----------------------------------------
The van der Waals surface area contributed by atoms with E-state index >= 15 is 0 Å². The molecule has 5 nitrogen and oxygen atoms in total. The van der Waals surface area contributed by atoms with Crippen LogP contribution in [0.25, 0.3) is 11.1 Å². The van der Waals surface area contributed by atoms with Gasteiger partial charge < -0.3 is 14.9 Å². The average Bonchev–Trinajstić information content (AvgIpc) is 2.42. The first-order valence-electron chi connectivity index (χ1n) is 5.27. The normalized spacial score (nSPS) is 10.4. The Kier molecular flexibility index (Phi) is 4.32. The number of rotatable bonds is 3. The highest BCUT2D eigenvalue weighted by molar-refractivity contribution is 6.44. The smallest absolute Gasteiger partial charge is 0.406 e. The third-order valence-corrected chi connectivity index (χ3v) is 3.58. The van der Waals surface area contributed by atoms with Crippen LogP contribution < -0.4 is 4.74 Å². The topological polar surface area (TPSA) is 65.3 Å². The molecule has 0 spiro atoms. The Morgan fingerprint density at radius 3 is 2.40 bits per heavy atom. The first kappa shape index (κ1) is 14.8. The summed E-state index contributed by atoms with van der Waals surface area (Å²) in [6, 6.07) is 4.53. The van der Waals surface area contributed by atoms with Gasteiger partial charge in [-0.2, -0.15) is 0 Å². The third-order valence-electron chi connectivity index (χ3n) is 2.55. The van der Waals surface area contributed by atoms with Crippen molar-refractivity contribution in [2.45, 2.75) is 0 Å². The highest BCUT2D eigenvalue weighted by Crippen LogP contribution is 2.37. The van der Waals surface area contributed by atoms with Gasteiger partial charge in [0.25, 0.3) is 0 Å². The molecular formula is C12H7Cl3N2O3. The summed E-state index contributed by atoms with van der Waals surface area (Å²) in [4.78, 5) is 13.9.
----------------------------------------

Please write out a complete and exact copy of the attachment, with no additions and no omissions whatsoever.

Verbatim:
The van der Waals surface area contributed by atoms with E-state index >= 15 is 0 Å². The molecule has 5 nitrogen and oxygen atoms in total. The van der Waals surface area contributed by atoms with Crippen LogP contribution in [0.25, 0.3) is 11.1 Å². The van der Waals surface area contributed by atoms with Gasteiger partial charge < -0.3 is 14.9 Å². The average Bonchev–Trinajstić information content (AvgIpc) is 2.42. The first-order valence-electron chi connectivity index (χ1n) is 5.27. The normalized spacial score (nSPS) is 10.4. The Kier molecular flexibility index (Phi) is 4.32. The number of rotatable bonds is 3. The highest BCUT2D eigenvalue weighted by molar-refractivity contribution is 6.44. The smallest absolute Gasteiger partial charge is 0.406 e. The third-order valence-corrected chi connectivity index (χ3v) is 3.58. The van der Waals surface area contributed by atoms with Crippen LogP contribution < -0.4 is 4.74 Å². The topological polar surface area (TPSA) is 65.3 Å². The molecule has 0 spiro atoms. The Morgan fingerprint density at radius 3 is 2.40 bits per heavy atom. The first kappa shape index (κ1) is 14.8. The summed E-state index contributed by atoms with van der Waals surface area (Å²) in [6, 6.07) is 4.53. The van der Waals surface area contributed by atoms with Gasteiger partial charge in [-0.2, -0.15) is 0 Å². The third-order valence-electron chi connectivity index (χ3n) is 2.55. The van der Waals surface area contributed by atoms with Crippen molar-refractivity contribution in [2.45, 2.75) is 0 Å². The highest BCUT2D eigenvalue weighted by Crippen LogP contribution is 2.37. The van der Waals surface area contributed by atoms with Gasteiger partial charge in [0.25, 0.3) is 0 Å². The molecular formula is C12H7Cl3N2O3. The summed E-state index contributed by atoms with van der Waals surface area (Å²) in [4.78, 5) is 13.9.